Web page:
I chose this title sequence to illustrate my answer to the above question because while it embodied the basic narrative of the film – the ongoing cat and mouse chase between the conman (Frank Abagnale Jr) and the FBI agent (Carl Hanratty) – the titles designers also interpreted different themes and applied them to the titles in a way that isn’t apparent until after the film has finished.
I intend to approach this paper by looking at how the sequence manages to evoke a feeling of the sixties, the period when the film was set, how the designers chose to interpret and incorporate different aspects of the story into the title’s narrative and finally what contribution the score by John Williams has on the title sequence.
The handmade visual style of the titles for Catch Me If You Can (CMIYC) summons up memories of several classic film titles by the master of the art, Saul Bass.
making a main-title was like making a poster – you're condensing the event into this one concept, this one metaphor…a backstory that needs to be told or a character that needs to be introduced. ( … )
A Bass title that probably inspired CMIYC’s title was the crazy sequence for Mad Mad World in which Bass playfully integrated imagery with the credits via a hand drawn animation. It is interesting to note that CMIYC’s graphics have a much high level of sophistication about them as they are designed for a more contemporary audience. The titles, like the film, are reminiscent of the period, whilst reminding the audience that despite its retro flavour this is a contemporary movie that is bringing the caper movies of the sixties to modern sensibilities.
The title sequence with which critics drew obvious comparisons, in terms of visual imagery, a playful narrative and a memorable scor,e was that of The Pink Panther, which quintessentially invokes memories of the tongue in cheek humour of the crime comedies of that era. Designer Olivier Kuntzel recalls the director, Steven Spielberg, instructing him and Deygas to give the titles a sixties feel.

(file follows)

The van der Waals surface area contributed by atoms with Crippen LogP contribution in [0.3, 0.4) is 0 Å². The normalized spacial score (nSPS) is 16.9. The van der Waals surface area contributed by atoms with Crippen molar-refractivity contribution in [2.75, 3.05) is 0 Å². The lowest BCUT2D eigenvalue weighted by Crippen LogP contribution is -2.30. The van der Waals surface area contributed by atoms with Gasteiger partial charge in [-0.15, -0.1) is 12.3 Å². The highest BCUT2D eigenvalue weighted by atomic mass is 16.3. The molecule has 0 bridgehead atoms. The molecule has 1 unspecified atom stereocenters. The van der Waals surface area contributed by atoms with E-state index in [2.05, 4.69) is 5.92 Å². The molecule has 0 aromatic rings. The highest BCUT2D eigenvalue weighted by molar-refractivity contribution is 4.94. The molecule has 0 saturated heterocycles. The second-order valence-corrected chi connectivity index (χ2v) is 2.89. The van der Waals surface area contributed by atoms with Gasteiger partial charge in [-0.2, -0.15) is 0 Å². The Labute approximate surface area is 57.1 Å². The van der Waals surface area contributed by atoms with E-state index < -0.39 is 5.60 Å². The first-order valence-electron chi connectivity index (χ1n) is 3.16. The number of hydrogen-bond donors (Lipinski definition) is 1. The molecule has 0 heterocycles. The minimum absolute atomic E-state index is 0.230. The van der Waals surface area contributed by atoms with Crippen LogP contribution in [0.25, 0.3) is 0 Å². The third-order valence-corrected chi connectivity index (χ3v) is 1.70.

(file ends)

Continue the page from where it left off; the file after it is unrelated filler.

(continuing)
Back then, film openers had a graphic look. Spielberg wanted the sequence to place the audience in that period while introducing the story to them.” ( …)
Kuntzel and Deygas did a great job of incorporating different elements from the movie’s narrative into the film titles, the most obvious being the chase between Frank and Hanratty. The characters move through various locations that reference scenes in the film, with Hanratty always one step behind but getting closer and closer to Frank, until they both share the screen at the end of the titles. The credits fade to black just as Hanratty is about a catch up with Frank, leaving the ending open and emulating the suspense that features throughout the movie.
A subtle touch of humour in the title credits, which work to establish the light-hearted tone of the film, is introduced when the credits are juxtaposed with corresponding imagery. For example, the novelist, Frank W. Abagnale, is credited during the library sequence, and the names of title designers Kuntzel and Deygas are displayed on the spines of two books. Similarly, the musician John Williams’ credit is displayed next to a grand piano. The idea of connecting technical credits with related images was often used during the sixties, most famously in To Kill a Mockingbird (1962) where author Harper Lee’s credit appears over one an image of a crayon and pen nib, while the musician’s name is placed alongside a tin whistle.
Another clever take on the film’s narrative is the use of handmade stamps to create the title’s characters, which alludes to Frank’s hand-forged documents. Every time Frank’s hand stamped character flits...